“There’s no place for the state in the bedrooms of the nation.” – Pierre Elliott Trudeau
But, what about universities in the bedrooms of their students?
In February 2014 allegations of sexual assault were made against the University of Ottawa’s men’s varsity hockey team in Thunderbay. The night of the alleged sexual assault, the team’s coach became aware of the allegations against two team members. On March 3, 2014, the President of the University of Ottawa, Allan Rock, announced the suspension of the entire hockey team for the rest of the year. In June 2014, Mr. Rock cancelled the 2014-2015 men’s hockey season and fired the coach.
Subsequently, the hockey players launched a class action against the University of Ottawa, Creppin v University of Ottawa, 2015 ONSC 4449. They claimed amongst other things that Mr. Rock acted negligently in his treatment of the hockey players and that he acted beyond his capacity as Dean.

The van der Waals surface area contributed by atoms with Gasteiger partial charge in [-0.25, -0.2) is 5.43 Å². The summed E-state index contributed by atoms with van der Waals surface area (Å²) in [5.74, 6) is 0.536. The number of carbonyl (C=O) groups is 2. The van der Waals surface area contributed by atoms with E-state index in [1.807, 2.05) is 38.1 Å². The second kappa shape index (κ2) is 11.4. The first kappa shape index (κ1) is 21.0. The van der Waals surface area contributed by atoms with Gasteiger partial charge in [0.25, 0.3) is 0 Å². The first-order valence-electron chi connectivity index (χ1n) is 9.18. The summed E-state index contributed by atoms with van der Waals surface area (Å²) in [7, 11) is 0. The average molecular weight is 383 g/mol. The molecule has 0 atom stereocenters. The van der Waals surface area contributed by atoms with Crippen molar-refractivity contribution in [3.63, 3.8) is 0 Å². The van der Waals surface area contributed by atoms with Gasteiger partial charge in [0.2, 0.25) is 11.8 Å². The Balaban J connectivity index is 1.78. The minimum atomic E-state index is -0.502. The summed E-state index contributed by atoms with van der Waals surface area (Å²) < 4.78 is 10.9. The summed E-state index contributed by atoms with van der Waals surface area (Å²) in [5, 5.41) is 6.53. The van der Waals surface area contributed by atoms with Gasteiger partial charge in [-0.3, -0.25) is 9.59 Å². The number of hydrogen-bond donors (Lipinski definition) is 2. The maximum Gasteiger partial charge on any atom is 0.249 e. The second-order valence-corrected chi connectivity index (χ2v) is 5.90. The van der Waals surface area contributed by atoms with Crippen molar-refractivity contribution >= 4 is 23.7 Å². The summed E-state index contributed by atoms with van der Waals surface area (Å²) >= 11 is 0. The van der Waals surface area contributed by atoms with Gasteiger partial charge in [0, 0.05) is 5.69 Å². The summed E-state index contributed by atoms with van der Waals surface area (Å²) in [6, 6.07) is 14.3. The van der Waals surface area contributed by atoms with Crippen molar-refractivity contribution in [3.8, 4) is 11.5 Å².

Can a university punish their own hockey team for the actions of a couple team players?
In my opinion, when it happens during school time, YES.
A university should be allowed to manage its own affairs and condemn sexual assault. The actions occurred against a backdrop of a larger culture, specifically “rape culture”. The alleged sexual assault occurred during a team trip. A trip associated with the University of Ottawa. Placing the students precisely in the purview of the university.
As the tides have recently shifted in favour of punishing sexual assault, the law remains unsettled on how universities can punish their students for sexual assault.
Universities should not be silenced by the threat of litigation. Instead, they should act bravely in the face of injustice.